Minority communities historically have had mixed feelings about vaccinations, due to events in history such as the Tuskegee Syphilis Study.

In this "study", which took place in the 1930s, 600 African American men were studied on the effect of untreated Syphilis. They were divided into two groups-- 399 without the disease and 201 with the disease. During this time, they were promised medical care and other benefits to participate in the study. They were never told that they would not be treated for the disease. Throughout a 40-year period, dozens of men died while their families and countless others were infected, leaving a lasting effect on the African American community. 

Not surprisingly, while African Americans are considered a medically high-risk group because of underlying conditions, and make up 25 percent of positive COVID-19 (coronavirus) patients and 39 percent of total COVID deaths, many are skeptical of the vaccine.

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As an African-American family, all with high risk medical concerns due to either our age or having an underlying condition, my family -- my father, Robert, 64, my mother Dee, 58, and me, 20 -- all had different views on the vaccine. But, getting it was a priority in our household.

During the COVID-19 pandemic, my family has done their part by staying home, social distancing, and wearing a mask. However, the vaccine was another story.

Initially, my parents were concerned about taking the COVID vaccine. They decided to wait until others got the vaccine so that they could see its side effects. With the number of positive patients and deaths rising and new virus variants discovered, my parents decided that getting the vaccine outweighed the risks. As a result, once the news broke that New Jersey was expanding its protocols to those with underlying conditions, my mom added our names to the list.

“Be prepared to wait,” my mom told me as she explained the vaccine-registration process. My mother registered with the New Jersey Department of Health’s portal and added our names to the list of numerous vaccine sites to see which would have availability first. Since I am currently attending college in Washington, D.C., my mother suggested that I also stay up to date on the status of the vaccine in the District, in case I was able to get it quicker there.

It took about three weeks to secure an appointment for the vaccine to be administered to our family in New Jersey.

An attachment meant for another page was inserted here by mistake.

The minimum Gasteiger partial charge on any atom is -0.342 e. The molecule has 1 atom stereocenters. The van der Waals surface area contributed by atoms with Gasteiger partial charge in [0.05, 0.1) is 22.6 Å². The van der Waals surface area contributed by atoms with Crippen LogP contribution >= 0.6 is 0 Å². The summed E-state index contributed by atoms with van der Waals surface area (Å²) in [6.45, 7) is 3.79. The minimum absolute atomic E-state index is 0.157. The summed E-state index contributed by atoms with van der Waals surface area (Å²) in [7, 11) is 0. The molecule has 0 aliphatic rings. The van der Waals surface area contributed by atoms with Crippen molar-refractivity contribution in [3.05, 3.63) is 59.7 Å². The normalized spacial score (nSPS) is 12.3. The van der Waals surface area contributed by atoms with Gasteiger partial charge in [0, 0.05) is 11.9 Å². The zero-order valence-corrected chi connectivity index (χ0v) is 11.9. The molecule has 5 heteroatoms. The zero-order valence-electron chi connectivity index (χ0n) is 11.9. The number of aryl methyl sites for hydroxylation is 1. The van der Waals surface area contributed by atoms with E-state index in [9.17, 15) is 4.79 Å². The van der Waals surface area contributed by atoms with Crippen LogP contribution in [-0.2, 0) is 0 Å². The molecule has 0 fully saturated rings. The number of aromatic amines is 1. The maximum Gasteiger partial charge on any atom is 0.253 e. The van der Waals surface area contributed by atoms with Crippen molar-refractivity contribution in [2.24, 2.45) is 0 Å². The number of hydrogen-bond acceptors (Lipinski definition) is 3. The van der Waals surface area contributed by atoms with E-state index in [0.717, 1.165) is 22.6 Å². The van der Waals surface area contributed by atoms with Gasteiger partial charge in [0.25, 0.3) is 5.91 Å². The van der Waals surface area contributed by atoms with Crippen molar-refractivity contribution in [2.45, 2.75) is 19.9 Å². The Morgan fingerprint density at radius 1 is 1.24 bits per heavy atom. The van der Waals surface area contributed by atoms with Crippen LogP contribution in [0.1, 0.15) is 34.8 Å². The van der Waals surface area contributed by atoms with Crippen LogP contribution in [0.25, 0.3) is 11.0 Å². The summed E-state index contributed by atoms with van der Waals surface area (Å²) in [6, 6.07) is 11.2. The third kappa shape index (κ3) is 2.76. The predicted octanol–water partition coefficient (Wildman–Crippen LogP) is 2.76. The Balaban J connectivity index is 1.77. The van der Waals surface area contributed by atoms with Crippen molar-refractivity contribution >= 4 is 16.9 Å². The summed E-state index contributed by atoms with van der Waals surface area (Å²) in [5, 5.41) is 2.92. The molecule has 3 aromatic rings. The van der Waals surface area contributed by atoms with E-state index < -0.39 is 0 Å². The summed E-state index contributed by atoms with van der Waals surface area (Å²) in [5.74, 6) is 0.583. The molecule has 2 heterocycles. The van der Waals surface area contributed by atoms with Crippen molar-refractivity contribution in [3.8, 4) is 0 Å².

We were called about our vaccine appointment the day before the shot was to be administered to us, and were told if we couldn’t make it we would go back to the bottom of the list. The morning of our shot, we arrived at the vaccine site at 9:50am and were asked to complete paperwork and wait our turn. The site we went to was also administering the COVID test, so the wait was long. After almost an hour and a half, we got the shot.

“It took three seconds,” my father exclaimed. After we received the shot, we were told to sit for 15-20 minutes to make sure we didn’t have an adverse reaction. The nurse informed us that our arms would hurt for one or two days and that we had to return for our second dose in 28 days.

In the days after being vaccinated, I did have pain in my arm, as the nurse explained to us. For my dad and me, our arms hurt the majority of the first day but my mom’s arm did not hurt until the second and third day. Other than the pain in the arm, we had no reactions from the first shot. However, we have been warned that the second dose will be different as that’s when most people experience flu-like symptoms as a side effect. We are all scheduled to return for that second dose in a couple of weeks and look forward to having the protection afforded to us against the virus.

If you want more information about how you can get your vaccine in New Jersey click here.

Editor's Note: Ariana Cobb is Burlington County resident who is currently a Junior at Howard University in Washington, D.C. She is an intern for TAPinto Bordentown and TAPinto Hamilton/Robbinsville. 

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